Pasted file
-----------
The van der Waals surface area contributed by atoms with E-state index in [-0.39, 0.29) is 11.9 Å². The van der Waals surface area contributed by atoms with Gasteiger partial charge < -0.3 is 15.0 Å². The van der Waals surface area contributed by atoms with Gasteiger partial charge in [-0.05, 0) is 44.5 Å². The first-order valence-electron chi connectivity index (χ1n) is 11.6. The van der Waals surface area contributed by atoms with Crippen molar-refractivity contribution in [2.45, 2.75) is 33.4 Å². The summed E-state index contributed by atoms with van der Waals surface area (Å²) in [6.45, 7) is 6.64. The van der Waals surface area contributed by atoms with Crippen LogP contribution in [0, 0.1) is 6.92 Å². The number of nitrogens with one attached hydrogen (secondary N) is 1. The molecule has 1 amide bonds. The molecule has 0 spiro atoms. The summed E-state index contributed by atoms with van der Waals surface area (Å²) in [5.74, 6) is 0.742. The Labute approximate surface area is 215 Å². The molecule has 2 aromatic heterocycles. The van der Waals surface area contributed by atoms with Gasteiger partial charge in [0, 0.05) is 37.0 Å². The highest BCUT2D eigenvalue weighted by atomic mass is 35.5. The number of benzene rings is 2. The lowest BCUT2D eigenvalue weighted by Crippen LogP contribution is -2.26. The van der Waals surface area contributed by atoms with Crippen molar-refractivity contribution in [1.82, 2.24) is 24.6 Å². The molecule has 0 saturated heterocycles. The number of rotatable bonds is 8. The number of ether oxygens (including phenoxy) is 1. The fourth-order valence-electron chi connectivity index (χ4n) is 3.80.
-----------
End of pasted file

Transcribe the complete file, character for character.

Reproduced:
The van der Waals surface area contributed by atoms with E-state index in [-0.39, 0.29) is 11.9 Å². The van der Waals surface area contributed by atoms with Gasteiger partial charge < -0.3 is 15.0 Å². The van der Waals surface area contributed by atoms with Gasteiger partial charge in [-0.05, 0) is 44.5 Å². The first-order valence-electron chi connectivity index (χ1n) is 11.6. The van der Waals surface area contributed by atoms with Crippen molar-refractivity contribution in [2.45, 2.75) is 33.4 Å². The summed E-state index contributed by atoms with van der Waals surface area (Å²) in [6.45, 7) is 6.64. The van der Waals surface area contributed by atoms with Crippen LogP contribution in [0, 0.1) is 6.92 Å². The number of nitrogens with one attached hydrogen (secondary N) is 1. The molecule has 1 amide bonds. The molecule has 0 spiro atoms. The summed E-state index contributed by atoms with van der Waals surface area (Å²) in [5.74, 6) is 0.742. The Labute approximate surface area is 215 Å². The molecule has 2 aromatic heterocycles. The van der Waals surface area contributed by atoms with Gasteiger partial charge in [0, 0.05) is 37.0 Å². The highest BCUT2D eigenvalue weighted by atomic mass is 35.5. The number of benzene rings is 2. The lowest BCUT2D eigenvalue weighted by Crippen LogP contribution is -2.26. The van der Waals surface area contributed by atoms with Crippen molar-refractivity contribution in [1.82, 2.24) is 24.6 Å². The molecule has 0 saturated heterocycles. The number of rotatable bonds is 8. The number of ether oxygens (including phenoxy) is 1. The fourth-order valence-electron chi connectivity index (χ4n) is 3.80.